Jeff Giles
March 11, 2009 AT 04:00 AM EDT

Love as Always, Kurt

Current Status
In Season
Loree Rackstraw
Da Capo Press
Nonfiction, Memoir

We gave it an B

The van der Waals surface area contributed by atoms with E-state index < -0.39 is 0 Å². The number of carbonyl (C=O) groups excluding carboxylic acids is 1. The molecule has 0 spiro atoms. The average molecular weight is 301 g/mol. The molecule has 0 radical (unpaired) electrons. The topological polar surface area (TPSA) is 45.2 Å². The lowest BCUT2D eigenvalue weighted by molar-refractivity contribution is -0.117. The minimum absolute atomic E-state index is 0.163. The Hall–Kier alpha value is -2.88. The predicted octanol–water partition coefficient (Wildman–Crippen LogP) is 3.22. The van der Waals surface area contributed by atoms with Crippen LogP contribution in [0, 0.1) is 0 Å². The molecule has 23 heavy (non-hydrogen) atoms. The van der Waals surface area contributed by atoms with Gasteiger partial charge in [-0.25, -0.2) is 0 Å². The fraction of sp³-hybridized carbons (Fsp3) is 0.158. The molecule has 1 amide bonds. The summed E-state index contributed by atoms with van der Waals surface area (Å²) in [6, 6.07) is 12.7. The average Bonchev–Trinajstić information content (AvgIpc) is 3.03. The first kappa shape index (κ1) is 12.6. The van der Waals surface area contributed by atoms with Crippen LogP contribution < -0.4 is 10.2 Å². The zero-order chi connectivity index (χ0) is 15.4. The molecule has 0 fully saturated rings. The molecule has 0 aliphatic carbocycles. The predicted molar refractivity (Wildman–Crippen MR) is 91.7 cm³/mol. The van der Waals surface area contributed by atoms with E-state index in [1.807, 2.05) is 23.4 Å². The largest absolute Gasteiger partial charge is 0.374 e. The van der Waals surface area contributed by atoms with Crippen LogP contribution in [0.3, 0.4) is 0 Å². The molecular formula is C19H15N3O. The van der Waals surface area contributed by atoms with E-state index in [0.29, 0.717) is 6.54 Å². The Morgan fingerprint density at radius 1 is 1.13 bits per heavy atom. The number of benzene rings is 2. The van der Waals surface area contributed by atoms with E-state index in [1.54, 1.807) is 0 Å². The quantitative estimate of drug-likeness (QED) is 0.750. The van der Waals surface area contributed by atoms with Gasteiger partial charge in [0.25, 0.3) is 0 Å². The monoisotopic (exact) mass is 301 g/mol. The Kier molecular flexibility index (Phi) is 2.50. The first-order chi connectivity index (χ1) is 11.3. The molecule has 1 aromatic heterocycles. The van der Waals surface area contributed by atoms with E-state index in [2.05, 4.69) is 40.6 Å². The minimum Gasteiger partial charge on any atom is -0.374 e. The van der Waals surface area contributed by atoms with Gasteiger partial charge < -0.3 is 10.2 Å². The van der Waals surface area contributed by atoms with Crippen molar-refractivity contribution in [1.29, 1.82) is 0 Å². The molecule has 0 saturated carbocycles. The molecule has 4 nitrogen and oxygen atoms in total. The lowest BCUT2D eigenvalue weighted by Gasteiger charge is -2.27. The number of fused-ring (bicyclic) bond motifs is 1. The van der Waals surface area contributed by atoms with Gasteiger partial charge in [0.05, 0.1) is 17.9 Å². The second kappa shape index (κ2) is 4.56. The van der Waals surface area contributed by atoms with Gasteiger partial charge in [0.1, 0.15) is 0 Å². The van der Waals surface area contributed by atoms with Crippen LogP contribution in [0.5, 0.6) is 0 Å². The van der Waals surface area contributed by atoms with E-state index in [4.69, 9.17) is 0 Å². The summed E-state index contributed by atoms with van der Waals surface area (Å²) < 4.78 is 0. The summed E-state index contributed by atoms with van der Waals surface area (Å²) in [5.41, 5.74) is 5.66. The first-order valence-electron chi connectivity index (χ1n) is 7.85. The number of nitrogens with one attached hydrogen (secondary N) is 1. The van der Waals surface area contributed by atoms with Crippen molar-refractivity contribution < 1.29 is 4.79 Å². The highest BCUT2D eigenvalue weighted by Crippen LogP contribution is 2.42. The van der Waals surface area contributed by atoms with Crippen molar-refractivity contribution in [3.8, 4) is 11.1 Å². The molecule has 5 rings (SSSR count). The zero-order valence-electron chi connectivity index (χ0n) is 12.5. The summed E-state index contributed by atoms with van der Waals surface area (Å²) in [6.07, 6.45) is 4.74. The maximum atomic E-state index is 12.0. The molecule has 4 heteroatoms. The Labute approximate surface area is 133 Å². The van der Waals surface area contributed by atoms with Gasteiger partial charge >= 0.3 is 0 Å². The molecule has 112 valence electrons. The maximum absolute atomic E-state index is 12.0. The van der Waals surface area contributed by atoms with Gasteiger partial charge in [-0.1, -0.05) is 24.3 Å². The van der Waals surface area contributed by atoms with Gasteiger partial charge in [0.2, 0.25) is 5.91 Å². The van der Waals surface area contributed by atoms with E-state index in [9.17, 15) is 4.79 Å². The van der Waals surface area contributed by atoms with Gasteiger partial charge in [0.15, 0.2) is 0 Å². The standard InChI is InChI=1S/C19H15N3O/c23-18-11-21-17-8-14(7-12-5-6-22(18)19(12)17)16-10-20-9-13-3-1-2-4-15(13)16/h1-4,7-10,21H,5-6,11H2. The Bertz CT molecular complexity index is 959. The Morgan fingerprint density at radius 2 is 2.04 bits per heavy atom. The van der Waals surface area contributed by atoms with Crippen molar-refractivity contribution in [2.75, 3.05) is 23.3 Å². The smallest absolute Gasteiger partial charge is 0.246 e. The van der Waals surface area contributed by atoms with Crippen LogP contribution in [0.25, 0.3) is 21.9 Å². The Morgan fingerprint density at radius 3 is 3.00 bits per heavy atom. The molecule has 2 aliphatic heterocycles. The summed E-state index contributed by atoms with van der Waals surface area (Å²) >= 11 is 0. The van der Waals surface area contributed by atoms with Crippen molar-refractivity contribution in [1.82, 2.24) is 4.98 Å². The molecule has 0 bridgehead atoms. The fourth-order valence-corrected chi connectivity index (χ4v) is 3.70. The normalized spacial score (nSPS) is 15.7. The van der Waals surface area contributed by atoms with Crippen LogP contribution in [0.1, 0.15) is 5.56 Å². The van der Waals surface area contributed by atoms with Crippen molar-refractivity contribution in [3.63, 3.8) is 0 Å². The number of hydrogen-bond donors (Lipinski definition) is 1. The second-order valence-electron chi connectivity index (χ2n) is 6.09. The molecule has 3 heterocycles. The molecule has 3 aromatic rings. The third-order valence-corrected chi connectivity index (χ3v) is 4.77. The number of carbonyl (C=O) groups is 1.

During Kurt Vonnegut’s lifetime, some critics thought he was a lightweight because his novels looked suspiciously like fun. Loree Rackstraw clearly hates those jerks. She spends the less interesting parts of this memoir shoring up Vonnegut’s rep as the 20th century’s Mark Twain — and the more resonant passages simply paying tribute to the author as a lifelong buddy and mentor. (She apparently slept with him early on, but she’s coy on the subject.) Vonnegut emerges in the book as a sort of rascally humanist, deeply concerned about the stuff people do to one another. When Love as Always, Kurt is at its best, the ”love” in Rackstraw’s title seems to refer not just to Vonnegut’s love for her, but his love for all of us. B

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